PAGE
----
Comedia Dell’arte- comedy of the artists. Renaissance Italian improvised theatre came to St Ambrose University in April to boisterous laughter.
Comedia Dell’arte was popular from the 16th -18th centuries in Italy, incorporating slapstick comedy with music, dancing, and improvised lines. SAU’s Comedia Dell’Arte included the old jokes that were popular then as well as making modern jokes to fit the present day.
The premise of Comedia Dell’arte is simple: stock characters are placed into a variety of scenarios that they then must act through. Many of these scenarios are commonly used in sitcoms today such as forbidden love or mistaken identities. Shakespeare used these scenarios in his own plays such as Romeo and Juliet, Twelfth Night, and A Comedy of Errors.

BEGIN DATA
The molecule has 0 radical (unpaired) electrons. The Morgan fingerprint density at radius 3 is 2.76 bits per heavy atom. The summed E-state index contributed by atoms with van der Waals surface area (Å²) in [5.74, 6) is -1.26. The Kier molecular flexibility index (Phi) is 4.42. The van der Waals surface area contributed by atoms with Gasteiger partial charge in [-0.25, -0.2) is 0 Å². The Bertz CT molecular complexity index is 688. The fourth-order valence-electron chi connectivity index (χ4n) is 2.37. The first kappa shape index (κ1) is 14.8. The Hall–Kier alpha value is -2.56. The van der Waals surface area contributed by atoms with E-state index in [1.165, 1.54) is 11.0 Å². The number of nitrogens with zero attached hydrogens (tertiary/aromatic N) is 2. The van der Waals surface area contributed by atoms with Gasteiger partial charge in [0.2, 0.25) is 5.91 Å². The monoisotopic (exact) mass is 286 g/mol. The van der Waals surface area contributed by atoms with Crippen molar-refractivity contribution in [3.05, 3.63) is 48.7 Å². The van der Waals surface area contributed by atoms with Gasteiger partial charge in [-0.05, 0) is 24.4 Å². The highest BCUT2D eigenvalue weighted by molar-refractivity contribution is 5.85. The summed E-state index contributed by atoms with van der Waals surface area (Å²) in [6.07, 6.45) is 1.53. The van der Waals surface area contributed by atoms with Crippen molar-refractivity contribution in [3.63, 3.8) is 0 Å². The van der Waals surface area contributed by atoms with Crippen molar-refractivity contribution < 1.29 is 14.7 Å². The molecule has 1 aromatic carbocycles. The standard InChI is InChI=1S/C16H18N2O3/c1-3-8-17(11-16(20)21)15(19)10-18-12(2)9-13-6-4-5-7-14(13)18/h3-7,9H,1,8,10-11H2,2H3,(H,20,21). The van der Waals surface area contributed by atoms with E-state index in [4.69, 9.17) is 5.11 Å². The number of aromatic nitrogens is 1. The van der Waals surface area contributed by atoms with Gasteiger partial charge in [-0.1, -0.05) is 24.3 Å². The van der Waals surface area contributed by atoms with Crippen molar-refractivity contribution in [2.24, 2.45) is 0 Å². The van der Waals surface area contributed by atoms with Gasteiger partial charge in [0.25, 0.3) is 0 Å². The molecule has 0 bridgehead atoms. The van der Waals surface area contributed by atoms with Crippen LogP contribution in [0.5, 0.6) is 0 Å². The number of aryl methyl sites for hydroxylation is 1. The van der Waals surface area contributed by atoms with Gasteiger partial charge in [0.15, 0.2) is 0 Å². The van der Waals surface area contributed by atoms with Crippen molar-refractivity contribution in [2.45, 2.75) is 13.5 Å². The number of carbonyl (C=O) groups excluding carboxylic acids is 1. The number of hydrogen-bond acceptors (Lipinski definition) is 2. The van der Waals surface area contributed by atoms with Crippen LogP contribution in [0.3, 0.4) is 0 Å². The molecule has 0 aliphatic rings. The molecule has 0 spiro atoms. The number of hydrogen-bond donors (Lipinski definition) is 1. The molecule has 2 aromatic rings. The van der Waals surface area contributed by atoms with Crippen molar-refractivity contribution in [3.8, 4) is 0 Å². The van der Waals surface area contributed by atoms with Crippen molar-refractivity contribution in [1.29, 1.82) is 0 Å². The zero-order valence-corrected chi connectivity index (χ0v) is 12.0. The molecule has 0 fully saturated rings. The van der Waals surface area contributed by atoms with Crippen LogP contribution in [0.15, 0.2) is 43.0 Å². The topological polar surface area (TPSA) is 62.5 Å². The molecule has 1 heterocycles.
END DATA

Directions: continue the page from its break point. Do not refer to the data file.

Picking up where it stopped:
A stage upon the stage was set up, a large curtain with patches set over the smaller stage. The lights did not dim when the show began; the narrator/ Dottore came out to give a bit of history about Comedia Dell’arte and the standard warning of no cell phones. Then the true comedy began.
Classic slapstick comedy is warred with witty jokes, modern pop culture references, and school pride. At one point, as Dottore began speaking of how he’d earned his Bachelors of Art at SAU, the cast all broke into the school’s anthem.
The following week the troupe traveled to area high schools just as the classic Comedia Dell’Arte troupes did, adjusting the skits for each audience.
I found the play thoroughly enjoyable, it being simultaneously exactly what I expected and not at all what I thought. To think that this was once a common thing on the streets makes me wish that it still was in the Quad Cities as I would gladly return to see it again.